Sugar quantification with IC - conc. range and ECD queries

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Hi everyone,

I currently use a Dionex IC with Electrochemical detector for sugar quantification. I use a CarbonPac PA20 column and 200mM NaOH. For years, we have used a standard concentration range of 5 - 20 mg/L for the standard peak. For this, we have had to dilute our samples 100 - 200 dilution factor. Sometimes, we have had to go up to DF 400! As you know, this is a difficult task and leads to pipetting errors.

(1) Can I use a higher concentration range for this? Even going up to 100 - 200 mg/L can reduce the amount of dilution.

(2) I am new to using an ECD. How often should I change the electrode? How will I know it is time to change it?

Thank you for your help in advance.
Hi,


I work whith a PA10 and 400mM NaOH,my standard concentration range is to
1-100 ppm and my LOQ 0.05%, my dilution factor is 1000 its ok and R 0.9999

I recommend you change every 6 months to reference electrode ph P/N 061879 and that you work whith disposable electrodes P/N 066480


Regards
Hi anahita.b,

You may want to review Technical Note 186: The Effect of Working Electrode Gasket Thickness on the Sensitivity and Linearity of Carbohydrate Response by Pulsed Amperometric Detection and consider a thicker gasket and/or use of a 0.4 µL internal injection loop to reduce dilutions.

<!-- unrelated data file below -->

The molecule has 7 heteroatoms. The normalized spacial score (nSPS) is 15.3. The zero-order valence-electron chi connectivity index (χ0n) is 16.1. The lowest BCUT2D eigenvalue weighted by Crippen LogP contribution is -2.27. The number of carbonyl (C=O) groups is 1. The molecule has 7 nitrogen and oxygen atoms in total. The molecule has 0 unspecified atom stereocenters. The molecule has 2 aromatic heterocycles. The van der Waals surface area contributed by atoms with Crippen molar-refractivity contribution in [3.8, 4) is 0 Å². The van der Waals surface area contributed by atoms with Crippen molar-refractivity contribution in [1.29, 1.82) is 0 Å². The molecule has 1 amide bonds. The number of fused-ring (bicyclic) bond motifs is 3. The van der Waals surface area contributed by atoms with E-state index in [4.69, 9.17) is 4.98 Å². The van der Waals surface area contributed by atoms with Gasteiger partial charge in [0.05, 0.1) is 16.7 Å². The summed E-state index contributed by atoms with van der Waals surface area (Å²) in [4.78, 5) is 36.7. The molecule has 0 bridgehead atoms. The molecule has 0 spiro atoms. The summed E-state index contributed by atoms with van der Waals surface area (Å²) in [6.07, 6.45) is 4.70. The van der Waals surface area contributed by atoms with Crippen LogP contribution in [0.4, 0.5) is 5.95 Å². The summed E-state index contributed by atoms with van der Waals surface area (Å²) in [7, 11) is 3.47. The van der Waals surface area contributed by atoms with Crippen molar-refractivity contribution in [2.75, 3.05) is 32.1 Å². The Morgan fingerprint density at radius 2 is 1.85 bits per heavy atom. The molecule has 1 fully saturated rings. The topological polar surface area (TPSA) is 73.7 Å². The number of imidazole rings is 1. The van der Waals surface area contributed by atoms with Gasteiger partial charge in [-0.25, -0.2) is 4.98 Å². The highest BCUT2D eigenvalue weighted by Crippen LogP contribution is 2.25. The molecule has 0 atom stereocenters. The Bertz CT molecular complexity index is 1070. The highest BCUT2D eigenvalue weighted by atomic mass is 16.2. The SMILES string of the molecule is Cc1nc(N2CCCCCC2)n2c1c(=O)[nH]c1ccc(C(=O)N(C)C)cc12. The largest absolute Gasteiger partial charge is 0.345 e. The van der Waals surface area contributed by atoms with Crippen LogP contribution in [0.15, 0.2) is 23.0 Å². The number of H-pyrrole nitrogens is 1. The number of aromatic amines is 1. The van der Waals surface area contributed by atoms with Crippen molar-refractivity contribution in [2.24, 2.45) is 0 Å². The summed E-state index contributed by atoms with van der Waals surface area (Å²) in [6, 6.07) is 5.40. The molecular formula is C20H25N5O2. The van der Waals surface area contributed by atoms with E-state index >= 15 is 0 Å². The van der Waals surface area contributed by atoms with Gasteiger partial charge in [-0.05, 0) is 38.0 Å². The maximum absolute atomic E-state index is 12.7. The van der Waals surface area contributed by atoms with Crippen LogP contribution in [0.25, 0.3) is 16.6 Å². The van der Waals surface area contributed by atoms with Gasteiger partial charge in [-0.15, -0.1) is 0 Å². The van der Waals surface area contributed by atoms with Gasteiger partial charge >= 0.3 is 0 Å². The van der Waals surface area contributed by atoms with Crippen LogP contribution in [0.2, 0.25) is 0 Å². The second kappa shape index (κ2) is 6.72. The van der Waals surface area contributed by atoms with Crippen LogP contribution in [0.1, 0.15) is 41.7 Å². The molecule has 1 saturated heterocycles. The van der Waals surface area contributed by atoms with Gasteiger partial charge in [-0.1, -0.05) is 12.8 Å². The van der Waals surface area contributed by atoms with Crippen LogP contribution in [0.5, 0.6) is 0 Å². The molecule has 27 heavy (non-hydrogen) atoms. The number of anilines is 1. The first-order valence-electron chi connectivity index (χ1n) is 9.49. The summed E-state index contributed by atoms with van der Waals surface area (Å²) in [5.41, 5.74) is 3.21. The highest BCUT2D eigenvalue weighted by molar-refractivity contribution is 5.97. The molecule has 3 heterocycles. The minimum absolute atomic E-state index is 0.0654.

Best regards,

John Guajardo
Product Manager, IC Columns
Thermo Fisher Scientific
Hello Anahita,


1 A full calibration curve, over a wide concentration range, may look like this:-

Image


Parts of these curves are not linear. It may be that the originators of your method were aware of this and therefore created a routine method where your standard concentration range is 5 - 20 mg/L and your samples should fall within this range.

The most accurate dilutions are serial dilutions. You should consider this type of dilution for your samples.

As a hypothetical example, to go from a 1,000 ppm concentration to a 0.1 ppm concentration of a liquid sample:-

Accurately take 1 mL of the 1,000 ppm sample, add to a 100 mL grade A volumetric flask, and make up to 100 mL in HPLC grade deionised water. Stopper and mix well (this is the 10 ppm sample).

Then accurately take 1 mL of the 10 ppm sample add to a 100 mL grade A volumetric flask, and make up to 100 mL in HPLC grade deionised water. Stopper and mix well (this is the 0.1 ppm sample).

For the ultimate in accuracy, you can dilute samples more slowly with more, but larger volume sample aliquots.


2 If you observe an unexplained increase in background current, noise or drift, then the electrodes may be passivated and/or polished. If passivation does not solve the problem, then consideration may be given to replacement. Please refer to the manufacturer’s user manual.
Kind regards,
Ade Kujore
Marketing
Cecil Instruments
Cambridge
United Kingdom

email:- ade.kujore@cecilinstruments.com
telephone:- +44 (0) 1223 420821
web site:- www.cecilinstruments.com
Registered Number 909536
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